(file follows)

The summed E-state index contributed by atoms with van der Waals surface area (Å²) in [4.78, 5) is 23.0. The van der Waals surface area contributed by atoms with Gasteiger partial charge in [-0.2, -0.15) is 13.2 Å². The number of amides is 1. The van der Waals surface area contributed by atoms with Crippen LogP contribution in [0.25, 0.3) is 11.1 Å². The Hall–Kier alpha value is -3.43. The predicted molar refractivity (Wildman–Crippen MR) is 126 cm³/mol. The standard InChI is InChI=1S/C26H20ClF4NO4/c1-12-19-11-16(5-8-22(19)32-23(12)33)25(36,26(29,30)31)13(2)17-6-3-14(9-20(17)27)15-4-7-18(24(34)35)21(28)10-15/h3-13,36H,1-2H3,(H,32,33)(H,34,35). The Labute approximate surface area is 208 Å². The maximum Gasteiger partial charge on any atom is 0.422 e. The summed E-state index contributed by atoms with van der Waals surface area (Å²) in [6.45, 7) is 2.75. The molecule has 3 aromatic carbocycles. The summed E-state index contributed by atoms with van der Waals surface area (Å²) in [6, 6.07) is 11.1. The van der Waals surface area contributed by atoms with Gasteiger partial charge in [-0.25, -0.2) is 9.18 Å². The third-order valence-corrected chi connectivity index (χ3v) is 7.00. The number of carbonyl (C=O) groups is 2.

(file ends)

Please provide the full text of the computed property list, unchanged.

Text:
The summed E-state index contributed by atoms with van der Waals surface area (Å²) in [4.78, 5) is 23.0. The van der Waals surface area contributed by atoms with Gasteiger partial charge in [-0.2, -0.15) is 13.2 Å². The number of amides is 1. The van der Waals surface area contributed by atoms with Crippen LogP contribution in [0.25, 0.3) is 11.1 Å². The Hall–Kier alpha value is -3.43. The predicted molar refractivity (Wildman–Crippen MR) is 126 cm³/mol. The standard InChI is InChI=1S/C26H20ClF4NO4/c1-12-19-11-16(5-8-22(19)32-23(12)33)25(36,26(29,30)31)13(2)17-6-3-14(9-20(17)27)15-4-7-18(24(34)35)21(28)10-15/h3-13,36H,1-2H3,(H,32,33)(H,34,35). The Labute approximate surface area is 208 Å². The maximum Gasteiger partial charge on any atom is 0.422 e. The summed E-state index contributed by atoms with van der Waals surface area (Å²) in [6.45, 7) is 2.75. The molecule has 3 aromatic carbocycles. The summed E-state index contributed by atoms with van der Waals surface area (Å²) in [6, 6.07) is 11.1. The van der Waals surface area contributed by atoms with Gasteiger partial charge in [-0.25, -0.2) is 9.18 Å². The third-order valence-corrected chi connectivity index (χ3v) is 7.00. The number of carbonyl (C=O) groups is 2.